300 INDEPENDENCE AVENUE S.E. WASHINGTON, D.C. 20003 (202) 544-1794

October 29, 1993

Mr. David Miscavage,
Central Exec. Officer National Headquarters
Church of Scientology
6331 Hollywood BLvd. Suite 1200
Los Angeles, CA 90028

Dear Mr. Miscavage:

Historically this newspaper, our publisher LIBERTY LOBBY and our Radio Free America talk show have always had what we have believed to be a friendly relationship with your organization, although very one-sided. We have repeatedly extended courtesies to your agents and spokesmen in regard to vour anti-phsychiatric drug projects, in spite of the fact your organization has never reciprocated in any way. We are certain your organization has attracted many members through the free and favorable publicity we have extended through our media.

Enclosed is a galley proof of an article we plan to run in The SPOTLIGHT next week. It has been prepared by one of our top reporters and at this point we have no reason not to accept it.

It fulfills requirements of our stories in that it is timely --particularly in view of the clumsy and bloody Scientolgy/ADL takeover by a high-up agent of your organization and an ADL agent of the Institute for Historical Review and your recently granted tax exemption -- newsy and interesting to our readers.

Frankly the reason we hesitate is because of your organization's well known record of trying to supress the airing of factual information by filing large lawsuits. This intimidation .has put a great "chill" on the press in publishing stories such as the enclosed and directly impacts on First Amendment rights of the public at large.

The fact is we strongly feel that the intent of your organization is to quash criticism, even if well deserved. This is un-American. Therefore, we ask you to review the enclosed story and contact us immediately with your comments. We need to know specifically if there are factual inaccuracies in this article. The SPOTLIGHT has the best :record of any newspaper in the U.S. for accuracy. We never knowingly run erroneous material and if we inadvertently do we always correct our errors.

Page 2 October 29, 1993 Mr. Miscavage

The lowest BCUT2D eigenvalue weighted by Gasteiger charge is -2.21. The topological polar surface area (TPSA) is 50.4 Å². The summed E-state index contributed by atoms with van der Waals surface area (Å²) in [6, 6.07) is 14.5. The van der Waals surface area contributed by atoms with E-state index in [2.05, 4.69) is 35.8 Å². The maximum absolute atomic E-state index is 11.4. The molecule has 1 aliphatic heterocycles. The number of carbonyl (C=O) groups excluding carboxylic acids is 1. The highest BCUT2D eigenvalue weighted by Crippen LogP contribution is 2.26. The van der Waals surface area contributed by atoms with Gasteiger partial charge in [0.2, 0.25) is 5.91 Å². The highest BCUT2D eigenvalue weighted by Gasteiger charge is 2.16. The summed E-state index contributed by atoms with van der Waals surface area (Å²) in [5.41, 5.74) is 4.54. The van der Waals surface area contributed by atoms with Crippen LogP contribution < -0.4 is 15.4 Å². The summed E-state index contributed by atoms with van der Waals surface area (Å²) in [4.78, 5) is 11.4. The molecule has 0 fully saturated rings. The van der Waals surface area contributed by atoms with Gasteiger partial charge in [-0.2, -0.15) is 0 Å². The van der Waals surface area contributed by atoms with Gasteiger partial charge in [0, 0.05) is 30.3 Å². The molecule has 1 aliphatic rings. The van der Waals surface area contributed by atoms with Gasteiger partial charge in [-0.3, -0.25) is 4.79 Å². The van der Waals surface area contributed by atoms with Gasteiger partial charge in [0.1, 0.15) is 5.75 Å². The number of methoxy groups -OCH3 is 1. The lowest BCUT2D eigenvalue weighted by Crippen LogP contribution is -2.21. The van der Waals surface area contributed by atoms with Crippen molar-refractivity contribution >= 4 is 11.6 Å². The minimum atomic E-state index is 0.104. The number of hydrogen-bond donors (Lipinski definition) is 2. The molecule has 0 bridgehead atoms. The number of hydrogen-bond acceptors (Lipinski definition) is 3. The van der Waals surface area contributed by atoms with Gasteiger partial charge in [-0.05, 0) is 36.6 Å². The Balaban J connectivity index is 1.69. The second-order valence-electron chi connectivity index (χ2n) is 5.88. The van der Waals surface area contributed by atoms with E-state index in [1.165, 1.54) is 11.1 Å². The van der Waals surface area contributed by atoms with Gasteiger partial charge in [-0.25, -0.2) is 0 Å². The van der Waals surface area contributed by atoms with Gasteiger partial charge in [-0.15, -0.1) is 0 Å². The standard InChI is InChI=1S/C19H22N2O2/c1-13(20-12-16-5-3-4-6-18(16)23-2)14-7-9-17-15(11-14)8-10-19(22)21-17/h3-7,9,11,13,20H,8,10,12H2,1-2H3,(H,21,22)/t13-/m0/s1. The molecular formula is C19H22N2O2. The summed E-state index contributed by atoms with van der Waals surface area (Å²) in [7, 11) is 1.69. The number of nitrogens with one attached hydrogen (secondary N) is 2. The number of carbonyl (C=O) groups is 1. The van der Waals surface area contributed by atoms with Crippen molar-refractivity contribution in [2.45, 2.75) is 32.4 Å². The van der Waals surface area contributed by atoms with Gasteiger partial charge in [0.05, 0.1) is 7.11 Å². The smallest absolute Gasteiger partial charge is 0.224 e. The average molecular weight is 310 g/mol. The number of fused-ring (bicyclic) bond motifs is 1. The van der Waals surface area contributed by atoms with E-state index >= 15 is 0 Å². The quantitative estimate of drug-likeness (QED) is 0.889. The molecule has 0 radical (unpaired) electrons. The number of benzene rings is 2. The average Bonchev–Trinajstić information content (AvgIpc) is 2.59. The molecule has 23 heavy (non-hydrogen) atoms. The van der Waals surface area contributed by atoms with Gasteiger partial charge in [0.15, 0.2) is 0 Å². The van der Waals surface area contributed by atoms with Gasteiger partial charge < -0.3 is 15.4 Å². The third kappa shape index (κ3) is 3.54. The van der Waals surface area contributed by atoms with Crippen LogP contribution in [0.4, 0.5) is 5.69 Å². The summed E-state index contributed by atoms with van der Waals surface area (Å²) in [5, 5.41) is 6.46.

It is our intent to run this article in our next issue of The SPOTLIGHT so your response before next Thursdav, November 4th is needed. We may also run this letter and your response depending on the nature of your reply, criticisms and comments.


Vince Ryan Editor
VR/jp cc

While the Branch Davidian "cult" in Waco was getting incinerat ed, the IRS was giving another cult tax exemption. Something's fishy.


While one so-called cult -the Branch Davidian Church- was being incinerated with taxpayer-financed government military and police power, another organization often perceived as a cult-the Church of Scientology-was being given tax-exempt status worth hundreds of millions of dollars.

The mystery as to why the Church of Scientology received this gift from the Internal Revenue Service (IRS) was explained in a front-page story in the October 25 issue of The SPOTLIGHT: As a consequence of a deal between the Scientologists and the Anti-Defamation League (ADL) of B'nai B'rith, the ADL used its political clout to influence the IRS into granting the church tax exemption.

This deal will be worth hundreds of millions -perhaps billions- of dollars to the massive international Church of Scientology network, which relies upon large contributions extracted from its members for its resources which are then, in turn, plowed into a wide variety of business enterprises around the globe.

Experts have said the Scientologists run one of the world's largest private intelligence operations. This was probably one aspect of the secret deal between the Scientologists and the ADL which resulted in the Scientologists being granted tax exemption. There is now believed to be a working alliance between the ADL and the Scientologists in the trading of information.


Others contend, however, that the ADL-Scientology link has been long standing, especially in light of the fact that the voluminous files of veteran ADL operative Roy Bullock, based in San Francisco, apparently contain absolutely no files whatsoever on either the Church of Scientology or upon a now-defunct name-gathering front group.

There is also another significant ADL link. The Scientologists retained the high-powered public relations firm of Hill & Knowlton to enhance its public image. One of Hill & Knowlton's key handlers is none other than Frank Mankiewicz, a former public relations specialist for the Los Angeles office of the ADL. Hill & Knowlton was also retained by the Kuwaiti government to promote US, involvement in the war against Saddam Hussein.

Many find it intriguing that one of the Church of Scientology's recent and ongoing efforts has been to expose alleged "Nazi war criminals" ostensibly involved in international intelligence through their positions in the International Criminal Police Organization, popularly known as Interpol. Just recently a representative of the ADL's sponsors in the state of Israel, however, was named -for the first time in history- to Interpol's board of directors.